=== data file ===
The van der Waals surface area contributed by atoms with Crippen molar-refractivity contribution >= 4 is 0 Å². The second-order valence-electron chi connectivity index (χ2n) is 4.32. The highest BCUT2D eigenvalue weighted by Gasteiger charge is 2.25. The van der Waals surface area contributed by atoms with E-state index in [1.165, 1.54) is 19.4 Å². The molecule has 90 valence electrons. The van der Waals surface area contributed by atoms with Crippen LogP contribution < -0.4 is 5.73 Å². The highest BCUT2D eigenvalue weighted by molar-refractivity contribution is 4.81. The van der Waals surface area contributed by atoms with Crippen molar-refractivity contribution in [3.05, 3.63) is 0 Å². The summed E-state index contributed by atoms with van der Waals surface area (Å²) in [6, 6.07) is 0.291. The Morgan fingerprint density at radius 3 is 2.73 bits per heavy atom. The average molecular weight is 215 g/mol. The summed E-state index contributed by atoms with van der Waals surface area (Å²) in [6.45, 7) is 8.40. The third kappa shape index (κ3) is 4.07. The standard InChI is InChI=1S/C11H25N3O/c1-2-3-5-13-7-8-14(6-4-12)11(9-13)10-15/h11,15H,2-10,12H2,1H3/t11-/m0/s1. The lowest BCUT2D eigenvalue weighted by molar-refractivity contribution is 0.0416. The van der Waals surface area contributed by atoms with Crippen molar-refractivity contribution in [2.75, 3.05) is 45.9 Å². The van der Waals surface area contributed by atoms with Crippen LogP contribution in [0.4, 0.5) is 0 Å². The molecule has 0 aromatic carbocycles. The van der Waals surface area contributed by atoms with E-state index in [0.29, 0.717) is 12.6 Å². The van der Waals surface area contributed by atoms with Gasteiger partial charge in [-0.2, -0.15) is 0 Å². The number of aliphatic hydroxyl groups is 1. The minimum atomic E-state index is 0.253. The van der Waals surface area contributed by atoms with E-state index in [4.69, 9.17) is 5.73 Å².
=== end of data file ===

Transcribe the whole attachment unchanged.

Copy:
The van der Waals surface area contributed by atoms with Crippen molar-refractivity contribution >= 4 is 0 Å². The second-order valence-electron chi connectivity index (χ2n) is 4.32. The highest BCUT2D eigenvalue weighted by Gasteiger charge is 2.25. The van der Waals surface area contributed by atoms with E-state index in [1.165, 1.54) is 19.4 Å². The molecule has 90 valence electrons. The van der Waals surface area contributed by atoms with Crippen LogP contribution < -0.4 is 5.73 Å². The highest BCUT2D eigenvalue weighted by molar-refractivity contribution is 4.81. The van der Waals surface area contributed by atoms with Crippen molar-refractivity contribution in [3.05, 3.63) is 0 Å². The summed E-state index contributed by atoms with van der Waals surface area (Å²) in [6, 6.07) is 0.291. The Morgan fingerprint density at radius 3 is 2.73 bits per heavy atom. The average molecular weight is 215 g/mol. The summed E-state index contributed by atoms with van der Waals surface area (Å²) in [6.45, 7) is 8.40. The third kappa shape index (κ3) is 4.07. The standard InChI is InChI=1S/C11H25N3O/c1-2-3-5-13-7-8-14(6-4-12)11(9-13)10-15/h11,15H,2-10,12H2,1H3/t11-/m0/s1. The lowest BCUT2D eigenvalue weighted by molar-refractivity contribution is 0.0416. The van der Waals surface area contributed by atoms with Crippen molar-refractivity contribution in [2.75, 3.05) is 45.9 Å². The van der Waals surface area contributed by atoms with Crippen LogP contribution in [0.4, 0.5) is 0 Å². The molecule has 0 aromatic carbocycles. The van der Waals surface area contributed by atoms with E-state index in [0.29, 0.717) is 12.6 Å². The van der Waals surface area contributed by atoms with Gasteiger partial charge in [-0.2, -0.15) is 0 Å². The number of aliphatic hydroxyl groups is 1. The minimum atomic E-state index is 0.253. The van der Waals surface area contributed by atoms with E-state index in [4.69, 9.17) is 5.73 Å².